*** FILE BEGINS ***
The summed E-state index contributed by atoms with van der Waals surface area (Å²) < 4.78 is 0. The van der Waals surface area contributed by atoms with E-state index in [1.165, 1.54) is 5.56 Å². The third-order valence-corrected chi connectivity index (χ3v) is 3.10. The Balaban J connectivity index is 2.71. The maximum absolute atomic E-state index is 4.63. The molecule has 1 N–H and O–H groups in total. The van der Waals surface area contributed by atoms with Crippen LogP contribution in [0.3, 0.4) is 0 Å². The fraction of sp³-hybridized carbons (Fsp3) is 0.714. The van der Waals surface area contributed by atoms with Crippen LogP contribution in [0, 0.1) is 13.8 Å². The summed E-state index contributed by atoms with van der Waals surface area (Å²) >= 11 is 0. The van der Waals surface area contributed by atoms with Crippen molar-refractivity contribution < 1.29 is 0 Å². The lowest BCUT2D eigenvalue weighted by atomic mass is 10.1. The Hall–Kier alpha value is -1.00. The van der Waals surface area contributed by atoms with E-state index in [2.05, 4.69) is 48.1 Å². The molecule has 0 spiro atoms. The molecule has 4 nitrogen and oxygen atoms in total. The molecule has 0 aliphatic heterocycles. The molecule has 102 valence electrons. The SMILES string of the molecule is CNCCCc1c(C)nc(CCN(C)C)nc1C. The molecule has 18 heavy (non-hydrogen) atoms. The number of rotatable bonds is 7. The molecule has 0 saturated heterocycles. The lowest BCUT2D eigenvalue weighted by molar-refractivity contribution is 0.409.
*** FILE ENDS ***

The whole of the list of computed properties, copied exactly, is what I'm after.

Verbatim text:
The summed E-state index contributed by atoms with van der Waals surface area (Å²) < 4.78 is 0. The van der Waals surface area contributed by atoms with E-state index in [1.165, 1.54) is 5.56 Å². The third-order valence-corrected chi connectivity index (χ3v) is 3.10. The Balaban J connectivity index is 2.71. The maximum absolute atomic E-state index is 4.63. The molecule has 1 N–H and O–H groups in total. The van der Waals surface area contributed by atoms with Crippen LogP contribution in [0.3, 0.4) is 0 Å². The fraction of sp³-hybridized carbons (Fsp3) is 0.714. The van der Waals surface area contributed by atoms with Crippen LogP contribution in [0, 0.1) is 13.8 Å². The summed E-state index contributed by atoms with van der Waals surface area (Å²) >= 11 is 0. The van der Waals surface area contributed by atoms with Crippen molar-refractivity contribution < 1.29 is 0 Å². The lowest BCUT2D eigenvalue weighted by atomic mass is 10.1. The Hall–Kier alpha value is -1.00. The van der Waals surface area contributed by atoms with E-state index in [2.05, 4.69) is 48.1 Å². The molecule has 0 spiro atoms. The molecule has 4 nitrogen and oxygen atoms in total. The molecule has 0 aliphatic heterocycles. The molecule has 102 valence electrons. The SMILES string of the molecule is CNCCCc1c(C)nc(CCN(C)C)nc1C. The molecule has 18 heavy (non-hydrogen) atoms. The number of rotatable bonds is 7. The molecule has 0 saturated heterocycles. The lowest BCUT2D eigenvalue weighted by molar-refractivity contribution is 0.409.